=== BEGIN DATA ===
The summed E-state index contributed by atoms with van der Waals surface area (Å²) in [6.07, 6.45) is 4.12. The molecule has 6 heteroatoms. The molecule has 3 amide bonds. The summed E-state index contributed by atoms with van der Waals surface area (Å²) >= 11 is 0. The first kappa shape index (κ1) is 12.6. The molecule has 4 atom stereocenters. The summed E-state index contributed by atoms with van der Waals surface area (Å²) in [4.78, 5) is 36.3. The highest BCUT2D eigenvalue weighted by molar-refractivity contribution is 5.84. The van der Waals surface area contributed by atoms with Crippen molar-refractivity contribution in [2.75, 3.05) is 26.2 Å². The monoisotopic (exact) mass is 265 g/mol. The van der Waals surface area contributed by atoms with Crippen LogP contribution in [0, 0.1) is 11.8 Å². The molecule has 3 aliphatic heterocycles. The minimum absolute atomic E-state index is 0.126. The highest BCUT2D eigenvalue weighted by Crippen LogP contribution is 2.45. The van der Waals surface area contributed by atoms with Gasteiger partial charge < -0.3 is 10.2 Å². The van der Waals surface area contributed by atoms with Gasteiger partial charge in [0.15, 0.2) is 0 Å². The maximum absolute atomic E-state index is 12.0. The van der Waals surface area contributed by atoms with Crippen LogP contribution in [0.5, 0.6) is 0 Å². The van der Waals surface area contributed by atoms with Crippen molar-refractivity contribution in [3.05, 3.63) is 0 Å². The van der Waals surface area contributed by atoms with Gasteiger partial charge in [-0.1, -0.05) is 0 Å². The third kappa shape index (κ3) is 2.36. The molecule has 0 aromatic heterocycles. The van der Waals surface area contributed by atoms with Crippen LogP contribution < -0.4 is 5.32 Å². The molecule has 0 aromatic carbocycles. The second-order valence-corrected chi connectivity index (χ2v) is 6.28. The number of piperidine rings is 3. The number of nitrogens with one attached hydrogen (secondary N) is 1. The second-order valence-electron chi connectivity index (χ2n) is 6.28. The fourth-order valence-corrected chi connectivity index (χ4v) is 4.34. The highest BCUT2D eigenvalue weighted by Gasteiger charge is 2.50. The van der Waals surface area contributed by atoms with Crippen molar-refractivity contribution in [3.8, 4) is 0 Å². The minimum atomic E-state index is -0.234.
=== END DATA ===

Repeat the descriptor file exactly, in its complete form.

The summed E-state index contributed by atoms with van der Waals surface area (Å²) in [6.07, 6.45) is 4.12. The molecule has 6 heteroatoms. The molecule has 3 amide bonds. The summed E-state index contributed by atoms with van der Waals surface area (Å²) >= 11 is 0. The first kappa shape index (κ1) is 12.6. The molecule has 4 atom stereocenters. The summed E-state index contributed by atoms with van der Waals surface area (Å²) in [4.78, 5) is 36.3. The highest BCUT2D eigenvalue weighted by molar-refractivity contribution is 5.84. The van der Waals surface area contributed by atoms with Crippen molar-refractivity contribution in [2.75, 3.05) is 26.2 Å². The monoisotopic (exact) mass is 265 g/mol. The van der Waals surface area contributed by atoms with Crippen LogP contribution in [0, 0.1) is 11.8 Å². The molecule has 3 aliphatic heterocycles. The minimum absolute atomic E-state index is 0.126. The highest BCUT2D eigenvalue weighted by Crippen LogP contribution is 2.45. The van der Waals surface area contributed by atoms with Gasteiger partial charge < -0.3 is 10.2 Å². The van der Waals surface area contributed by atoms with Gasteiger partial charge in [0.15, 0.2) is 0 Å². The maximum absolute atomic E-state index is 12.0. The van der Waals surface area contributed by atoms with Crippen LogP contribution in [0.5, 0.6) is 0 Å². The van der Waals surface area contributed by atoms with Crippen molar-refractivity contribution in [3.05, 3.63) is 0 Å². The van der Waals surface area contributed by atoms with Gasteiger partial charge in [-0.1, -0.05) is 0 Å². The third kappa shape index (κ3) is 2.36. The molecule has 0 aromatic heterocycles. The van der Waals surface area contributed by atoms with Crippen LogP contribution < -0.4 is 5.32 Å². The molecule has 0 aromatic carbocycles. The second-order valence-corrected chi connectivity index (χ2v) is 6.28. The number of piperidine rings is 3. The number of nitrogens with one attached hydrogen (secondary N) is 1. The second-order valence-electron chi connectivity index (χ2n) is 6.28. The fourth-order valence-corrected chi connectivity index (χ4v) is 4.34. The highest BCUT2D eigenvalue weighted by Gasteiger charge is 2.50. The van der Waals surface area contributed by atoms with Crippen molar-refractivity contribution in [3.8, 4) is 0 Å². The minimum atomic E-state index is -0.234.